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Answered on 7 October 2019 by Nick Morrey
My ex-partner and I recently separated. They’ve said they’re not going to keep paying our joint mortgage. What can I do?
Divorce and separation are hard enough without the added complication of a mortgage. It’s not uncommon for one partner to move out and refuse to maintain the mortgage payments.
Be reassured that your husband or wife cannot simply walk away from your mortgage. There will be some extremely severe consequences if they try to.
The first thing to do in this situation is inform your lender. You should then consider seeking legal advice.
Nothing happens to your mortgage when you divorce or separate. It doesn’t change.
All parties on a joint mortgage are jointly and severally liable for making sure the full capital and interest payments are made every month, irrespective of who lives in the property or any personal agreements between borrowers.
You can put another arrangement in place if you find that your mortgage no longer suits your needs after separation. Speak to a broker about your options.
Or, see our guide for more information on how divorce or separation impacts your mortgage.
You’re equally liable for the mortgage, even if the loan is based on one party’s income or one of you moves out. Your lender can pursue both of you either jointly or individually for the payment - plus any costs, legal fees or loss made upon any possible repossession.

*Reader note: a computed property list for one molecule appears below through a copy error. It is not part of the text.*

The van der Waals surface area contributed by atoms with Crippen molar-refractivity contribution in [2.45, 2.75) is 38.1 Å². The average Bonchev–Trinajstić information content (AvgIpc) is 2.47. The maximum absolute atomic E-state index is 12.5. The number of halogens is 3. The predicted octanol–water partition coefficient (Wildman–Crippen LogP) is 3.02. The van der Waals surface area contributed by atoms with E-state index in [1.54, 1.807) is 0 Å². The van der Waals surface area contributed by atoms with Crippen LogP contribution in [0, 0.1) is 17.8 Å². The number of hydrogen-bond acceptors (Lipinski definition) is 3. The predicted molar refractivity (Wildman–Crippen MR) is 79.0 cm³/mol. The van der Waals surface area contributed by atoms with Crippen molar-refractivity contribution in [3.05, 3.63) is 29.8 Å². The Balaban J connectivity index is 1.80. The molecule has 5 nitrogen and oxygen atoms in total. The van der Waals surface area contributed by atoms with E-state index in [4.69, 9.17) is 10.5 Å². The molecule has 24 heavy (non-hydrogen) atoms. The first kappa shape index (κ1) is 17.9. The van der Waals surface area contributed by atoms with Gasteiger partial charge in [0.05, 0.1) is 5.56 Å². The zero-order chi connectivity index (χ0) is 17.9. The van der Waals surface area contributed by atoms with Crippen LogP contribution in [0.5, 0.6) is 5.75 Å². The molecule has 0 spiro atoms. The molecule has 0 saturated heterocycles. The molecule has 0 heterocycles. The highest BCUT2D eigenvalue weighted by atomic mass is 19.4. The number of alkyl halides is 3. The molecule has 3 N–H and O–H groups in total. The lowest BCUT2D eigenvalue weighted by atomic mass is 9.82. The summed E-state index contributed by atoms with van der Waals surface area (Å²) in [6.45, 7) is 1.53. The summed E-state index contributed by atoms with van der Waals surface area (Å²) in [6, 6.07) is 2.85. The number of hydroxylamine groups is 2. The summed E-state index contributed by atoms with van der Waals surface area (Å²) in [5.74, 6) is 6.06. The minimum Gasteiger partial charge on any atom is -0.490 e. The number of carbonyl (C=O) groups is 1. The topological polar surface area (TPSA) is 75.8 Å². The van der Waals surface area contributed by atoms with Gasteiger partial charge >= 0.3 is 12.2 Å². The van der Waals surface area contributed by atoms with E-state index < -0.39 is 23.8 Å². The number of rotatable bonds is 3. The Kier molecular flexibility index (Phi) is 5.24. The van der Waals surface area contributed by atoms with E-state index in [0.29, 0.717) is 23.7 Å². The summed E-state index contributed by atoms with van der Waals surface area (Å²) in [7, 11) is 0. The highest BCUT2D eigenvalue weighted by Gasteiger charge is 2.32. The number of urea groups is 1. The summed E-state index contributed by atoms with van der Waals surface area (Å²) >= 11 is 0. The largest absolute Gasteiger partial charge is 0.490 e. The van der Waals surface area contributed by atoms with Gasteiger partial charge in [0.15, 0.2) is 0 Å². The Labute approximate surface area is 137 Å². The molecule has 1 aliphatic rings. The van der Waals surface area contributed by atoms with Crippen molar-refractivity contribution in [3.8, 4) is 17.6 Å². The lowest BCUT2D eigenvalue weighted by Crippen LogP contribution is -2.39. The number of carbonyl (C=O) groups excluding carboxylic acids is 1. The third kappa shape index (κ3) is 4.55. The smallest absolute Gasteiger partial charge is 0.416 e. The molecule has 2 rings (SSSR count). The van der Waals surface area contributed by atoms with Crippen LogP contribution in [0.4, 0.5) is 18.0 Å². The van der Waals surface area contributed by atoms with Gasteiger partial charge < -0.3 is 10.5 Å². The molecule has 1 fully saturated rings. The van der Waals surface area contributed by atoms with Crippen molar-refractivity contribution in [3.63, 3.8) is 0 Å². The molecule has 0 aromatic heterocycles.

Not paying your mortgage will affect your ex-partner’s credit file in the same way it’ll affect yours. You’ll both go into arrears which will make it harder for either of you to obtain a mortgage in the future.
You can apply for a transfer of equity to have your partner’s name removed from the mortgage and the property transferred into your name only. You’ll need make sure your ex-partner agrees before speaking to your lender about making this change.
If your application for a transfer of equity is refused, it’ll most likely be because of an affordability issue. The lender will want to know that you have the income to support the whole of the mortgage payment by yourself.
A transfer of equity isn’t your only option. We list other potential solutions in the next section.
Speak to your lender as soon as your ex-partner indicates they won’t be maintaining their share of the mortgage payment.
Lenders sometimes show leniency on cases where they’re kept updated. Some lenders may even consider reducing your monthly payments by converting to interest-only or extending the term.
Other options if your ex-partner stops paying and a transfer of equity is refused include:
You may want to speak with a free debt counselling organisation like Citizens Advice. They can advise you on any benefits you could be eligible for.
It’s also a good idea to consult a solicitor and arrange some mediation before you get to the point of missing payments.
Answers provided in response to Ask the experts are based on the information provided and do not constitute advice under the Financial Services & Markets Act. They reflect the personal views of the authors and do not necessarily represent the views, positions, strategies or opinions of John Charcol. All comments are made in good faith, and John Charcol will not accept liability for them.
We recommend you seek professional advice with regard to any of these topics where appropriate.